During the rapidly developing Corona Virus (COVID-19) global pandemic, TJ13 recently reported over the weekend that Ross Brawn and Formula 1 management (Liberty Media) along with the FIA had earmarked the Monaco Grand Prix to start the season off in May.
This is now under serious doubt, as yet more restrictions place in doubt the principality’s ability to hold the event. The Government of Monaco decided on Saturday 14th March to shut down non-essential public spaces.
Like France, the Principality of Monaco has had to adapt to the exceptional situation faced with the coronavirus epidemic, particularly after detecting four new confirmed cases of COVID-19.
“Faced with the progression of the covid-19 epidemic in the countries bordering the Principality, the Princely Government, on the instructions of H.S.H. the Sovereign Prince, has decided to close from midnight on Saturday 14 March, and until further notice, places open to the public, which are not essential to the life of the country. ” the Monegasque government announced this weekend.
“Food shops and markets, pharmacies, tobacco and press offices, petrol stations and banks will remain open,
“All other commercial establishments (including restaurants, casinos, cafés, theatres, cinemas and discos) will be required to apply this measure.”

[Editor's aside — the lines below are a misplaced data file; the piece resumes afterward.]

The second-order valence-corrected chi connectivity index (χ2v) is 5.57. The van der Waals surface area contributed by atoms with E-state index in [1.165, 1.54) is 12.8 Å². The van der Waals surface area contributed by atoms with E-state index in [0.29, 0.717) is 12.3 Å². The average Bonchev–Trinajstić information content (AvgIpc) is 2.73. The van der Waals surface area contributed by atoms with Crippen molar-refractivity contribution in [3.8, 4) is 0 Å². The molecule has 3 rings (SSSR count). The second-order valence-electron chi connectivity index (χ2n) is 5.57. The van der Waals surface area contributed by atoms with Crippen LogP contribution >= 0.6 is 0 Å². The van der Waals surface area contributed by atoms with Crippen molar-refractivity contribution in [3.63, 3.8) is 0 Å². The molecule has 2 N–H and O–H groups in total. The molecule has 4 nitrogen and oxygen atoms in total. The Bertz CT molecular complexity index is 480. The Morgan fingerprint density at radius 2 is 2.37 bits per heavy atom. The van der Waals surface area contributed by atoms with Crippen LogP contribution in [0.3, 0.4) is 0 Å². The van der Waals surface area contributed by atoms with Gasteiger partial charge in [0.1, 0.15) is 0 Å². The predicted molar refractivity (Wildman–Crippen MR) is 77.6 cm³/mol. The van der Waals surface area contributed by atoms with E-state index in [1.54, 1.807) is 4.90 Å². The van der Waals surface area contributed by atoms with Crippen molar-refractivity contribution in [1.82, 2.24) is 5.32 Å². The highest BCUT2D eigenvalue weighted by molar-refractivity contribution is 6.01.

Preparations for the Monaco Grand Prix could well be impacted by these measures, as the Monaco circuit is not a permanent track. Every year, crews have to “rebuild” the street circuit of Monaco: pit lane, safety rails, grandstands, temporary building for the race directors.
It is not known at the moment whether the various companies in charge of the preparations for the Monaco Grand Prix have received specific instructions, but a press briefing from the Monegasque government is due to take place this Monday evening in the Principality.
However, it should be recalled that last week the Automobile Club de Monaco, which manages the event, confirmed that preparations for the Monaco 2020 Grand Prix had got off to a good start despite the current enforced restrictions now in place.
With the global situation changing daily, it’s looking very unlikely the Grand Prix in Monaco would ever be built in time for the scheduled date of the race.